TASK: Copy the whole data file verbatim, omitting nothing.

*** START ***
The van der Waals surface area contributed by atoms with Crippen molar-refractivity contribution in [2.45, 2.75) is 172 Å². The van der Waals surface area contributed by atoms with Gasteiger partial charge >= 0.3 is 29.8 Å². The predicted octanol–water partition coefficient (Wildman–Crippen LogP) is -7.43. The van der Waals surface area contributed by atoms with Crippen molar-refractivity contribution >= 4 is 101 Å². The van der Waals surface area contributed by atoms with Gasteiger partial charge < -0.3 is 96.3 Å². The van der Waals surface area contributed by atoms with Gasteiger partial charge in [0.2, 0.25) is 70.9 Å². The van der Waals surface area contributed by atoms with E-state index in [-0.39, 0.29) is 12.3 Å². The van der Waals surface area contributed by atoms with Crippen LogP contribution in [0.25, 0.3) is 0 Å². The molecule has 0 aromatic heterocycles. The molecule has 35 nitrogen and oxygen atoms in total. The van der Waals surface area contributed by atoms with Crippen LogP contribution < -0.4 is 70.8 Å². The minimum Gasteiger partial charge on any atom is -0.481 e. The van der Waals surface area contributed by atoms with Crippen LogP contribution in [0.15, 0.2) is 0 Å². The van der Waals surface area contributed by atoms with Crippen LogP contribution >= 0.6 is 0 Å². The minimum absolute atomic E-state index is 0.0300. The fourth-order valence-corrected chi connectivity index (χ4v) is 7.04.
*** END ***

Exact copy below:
The van der Waals surface area contributed by atoms with Crippen molar-refractivity contribution in [2.45, 2.75) is 172 Å². The van der Waals surface area contributed by atoms with Gasteiger partial charge >= 0.3 is 29.8 Å². The predicted octanol–water partition coefficient (Wildman–Crippen LogP) is -7.43. The van der Waals surface area contributed by atoms with Crippen molar-refractivity contribution >= 4 is 101 Å². The van der Waals surface area contributed by atoms with Gasteiger partial charge < -0.3 is 96.3 Å². The van der Waals surface area contributed by atoms with Gasteiger partial charge in [0.2, 0.25) is 70.9 Å². The van der Waals surface area contributed by atoms with E-state index in [-0.39, 0.29) is 12.3 Å². The van der Waals surface area contributed by atoms with Crippen LogP contribution in [0.25, 0.3) is 0 Å². The molecule has 0 aromatic heterocycles. The molecule has 35 nitrogen and oxygen atoms in total. The van der Waals surface area contributed by atoms with Crippen LogP contribution < -0.4 is 70.8 Å². The minimum Gasteiger partial charge on any atom is -0.481 e. The van der Waals surface area contributed by atoms with Crippen LogP contribution in [0.15, 0.2) is 0 Å². The van der Waals surface area contributed by atoms with Crippen LogP contribution >= 0.6 is 0 Å². The minimum absolute atomic E-state index is 0.0300. The fourth-order valence-corrected chi connectivity index (χ4v) is 7.04.